San Francisco archbishop says Rep. Nancy Pelosi is not entitled to receive Communion

Christian Martinez, David Lauter and Seema Mehta, Los Angeles Times on

Published in Religious News

Archbishop of San Francisco Salvatore Cordileone announced Friday that Rep. Nancy Pelosi will be barred from receiving Communion in response to her push to codify abortion rights, underscoring the nation’s widening divisions as the Supreme Court considers whether to overturn Roe v. Wade.

His statement marks the latest clash between Cordileone and the House speaker over abortion rights, which Pelosi has championed.

“After numerous attempts to speak with Speaker Pelosi to help her understand the grave evil she is perpetrating, the scandal she is causing, and the danger to her own soul she is risking, I have determined that she is not to be admitted to Holy Communion,” the archbishop said in a tweet about the San Francisco Democrat, who represents one of the most liberal congressional districts in the nation.

The move comes a year after Cordileone and Bishop Robert McElroy of San Diego became embroiled in a debate over excluding from Communion politicians who support abortion rights such as Pelosi and President Joe Biden, also a Catholic.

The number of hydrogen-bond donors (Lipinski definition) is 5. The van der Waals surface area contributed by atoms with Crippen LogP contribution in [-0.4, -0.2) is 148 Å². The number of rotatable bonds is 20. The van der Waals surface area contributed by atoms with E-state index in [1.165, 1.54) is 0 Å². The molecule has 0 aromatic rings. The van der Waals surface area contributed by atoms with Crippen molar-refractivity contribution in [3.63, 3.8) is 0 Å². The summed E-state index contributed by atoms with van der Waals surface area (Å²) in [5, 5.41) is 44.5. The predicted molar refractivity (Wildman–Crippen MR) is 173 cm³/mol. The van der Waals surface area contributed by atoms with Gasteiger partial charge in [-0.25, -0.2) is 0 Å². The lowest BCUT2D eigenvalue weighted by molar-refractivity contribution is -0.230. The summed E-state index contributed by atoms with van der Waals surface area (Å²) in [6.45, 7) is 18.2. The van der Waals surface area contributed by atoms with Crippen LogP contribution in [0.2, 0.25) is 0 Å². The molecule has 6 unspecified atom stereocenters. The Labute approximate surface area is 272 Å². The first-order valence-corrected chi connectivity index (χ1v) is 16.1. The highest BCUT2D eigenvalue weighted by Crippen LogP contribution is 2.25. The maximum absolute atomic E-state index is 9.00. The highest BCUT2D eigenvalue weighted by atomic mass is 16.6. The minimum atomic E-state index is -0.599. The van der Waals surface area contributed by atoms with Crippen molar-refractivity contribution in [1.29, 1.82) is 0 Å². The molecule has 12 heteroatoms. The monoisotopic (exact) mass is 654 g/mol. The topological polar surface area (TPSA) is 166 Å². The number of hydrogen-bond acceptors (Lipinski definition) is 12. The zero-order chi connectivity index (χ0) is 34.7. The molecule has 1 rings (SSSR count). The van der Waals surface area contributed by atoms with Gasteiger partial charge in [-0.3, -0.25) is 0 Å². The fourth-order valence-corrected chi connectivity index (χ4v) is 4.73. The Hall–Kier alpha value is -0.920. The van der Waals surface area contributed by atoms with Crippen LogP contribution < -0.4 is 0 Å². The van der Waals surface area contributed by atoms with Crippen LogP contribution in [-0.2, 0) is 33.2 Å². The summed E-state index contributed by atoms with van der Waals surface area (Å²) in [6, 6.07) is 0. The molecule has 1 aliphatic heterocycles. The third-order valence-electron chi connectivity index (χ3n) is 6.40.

“To those who are advocating for abortion, I would say, ‘This is killing. Please stop the killing. You’re in a position to do something about it,’” Cordileone said last year in an interview with Catholic television network EWTN.

“The Eucharist is being weaponized and deployed as a tool in political warfare. This must not happen,” McElroy wrote in a statement published by Jesuit magazine America.


Cordileone has challenged Pelosi over her abortion stance several times. In 2021, she responded by saying: “The archbishop of the city, that area, of San Francisco and I have a disagreement about who should decide this. I believe that God has given us a free will to honor our responsibilities.”

“I keep saying to people who say things like that, when you have five children in six years and one day, we can talk about what business it is of any of us to tell anyone else what to do,” Pelosi added, according to the San Francisco Chronicle. “For us it was a complete and total blessing, which we enjoy every day of our lives, but it’s none of our business how other people choose the size and timing of their families.”

Cordileone’s announcement drew strong reactions from some Democratic stalwarts.

“She’s an 82-year-old woman who has been a devout Catholic her entire life,” said one longtime Pelosi observer who did not want to speak publicly before the speaker weighed in. “What we know is she is a person of deep faith who deeply believes in privacy rights and is likely to maintain her view that this is something between herself and her church, and not something she wants litigated in public by friend or foe.”


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